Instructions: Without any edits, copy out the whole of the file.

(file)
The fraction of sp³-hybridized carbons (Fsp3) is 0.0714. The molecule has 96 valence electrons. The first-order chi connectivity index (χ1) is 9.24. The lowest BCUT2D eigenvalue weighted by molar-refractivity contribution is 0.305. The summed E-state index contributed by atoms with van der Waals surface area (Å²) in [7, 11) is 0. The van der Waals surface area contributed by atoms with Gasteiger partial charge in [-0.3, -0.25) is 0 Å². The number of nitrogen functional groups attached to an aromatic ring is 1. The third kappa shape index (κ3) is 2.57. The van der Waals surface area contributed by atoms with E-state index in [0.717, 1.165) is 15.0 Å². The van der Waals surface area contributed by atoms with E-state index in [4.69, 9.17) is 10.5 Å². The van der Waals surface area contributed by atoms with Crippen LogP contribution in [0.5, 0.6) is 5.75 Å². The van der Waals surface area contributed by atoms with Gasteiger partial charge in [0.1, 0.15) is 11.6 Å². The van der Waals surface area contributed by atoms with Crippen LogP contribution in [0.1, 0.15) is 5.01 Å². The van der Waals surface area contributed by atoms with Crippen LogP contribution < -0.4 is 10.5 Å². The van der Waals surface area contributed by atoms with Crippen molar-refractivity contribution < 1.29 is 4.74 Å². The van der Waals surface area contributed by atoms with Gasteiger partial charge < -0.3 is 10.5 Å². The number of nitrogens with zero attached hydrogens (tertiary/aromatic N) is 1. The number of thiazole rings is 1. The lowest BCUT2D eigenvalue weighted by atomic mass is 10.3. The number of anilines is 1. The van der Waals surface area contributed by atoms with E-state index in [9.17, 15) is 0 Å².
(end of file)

The fraction of sp³-hybridized carbons (Fsp3) is 0.0714. The molecule has 96 valence electrons. The first-order chi connectivity index (χ1) is 9.24. The lowest BCUT2D eigenvalue weighted by molar-refractivity contribution is 0.305. The summed E-state index contributed by atoms with van der Waals surface area (Å²) in [7, 11) is 0. The van der Waals surface area contributed by atoms with Gasteiger partial charge in [-0.3, -0.25) is 0 Å². The number of nitrogen functional groups attached to an aromatic ring is 1. The third kappa shape index (κ3) is 2.57. The van der Waals surface area contributed by atoms with E-state index in [0.717, 1.165) is 15.0 Å². The van der Waals surface area contributed by atoms with E-state index in [4.69, 9.17) is 10.5 Å². The van der Waals surface area contributed by atoms with Crippen LogP contribution in [0.5, 0.6) is 5.75 Å². The van der Waals surface area contributed by atoms with Gasteiger partial charge in [0.1, 0.15) is 11.6 Å². The van der Waals surface area contributed by atoms with Crippen LogP contribution in [0.1, 0.15) is 5.01 Å². The van der Waals surface area contributed by atoms with Crippen LogP contribution < -0.4 is 10.5 Å². The van der Waals surface area contributed by atoms with Crippen molar-refractivity contribution < 1.29 is 4.74 Å². The van der Waals surface area contributed by atoms with Gasteiger partial charge < -0.3 is 10.5 Å². The number of nitrogens with zero attached hydrogens (tertiary/aromatic N) is 1. The number of thiazole rings is 1. The lowest BCUT2D eigenvalue weighted by atomic mass is 10.3. The number of anilines is 1. The van der Waals surface area contributed by atoms with E-state index in [9.17, 15) is 0 Å².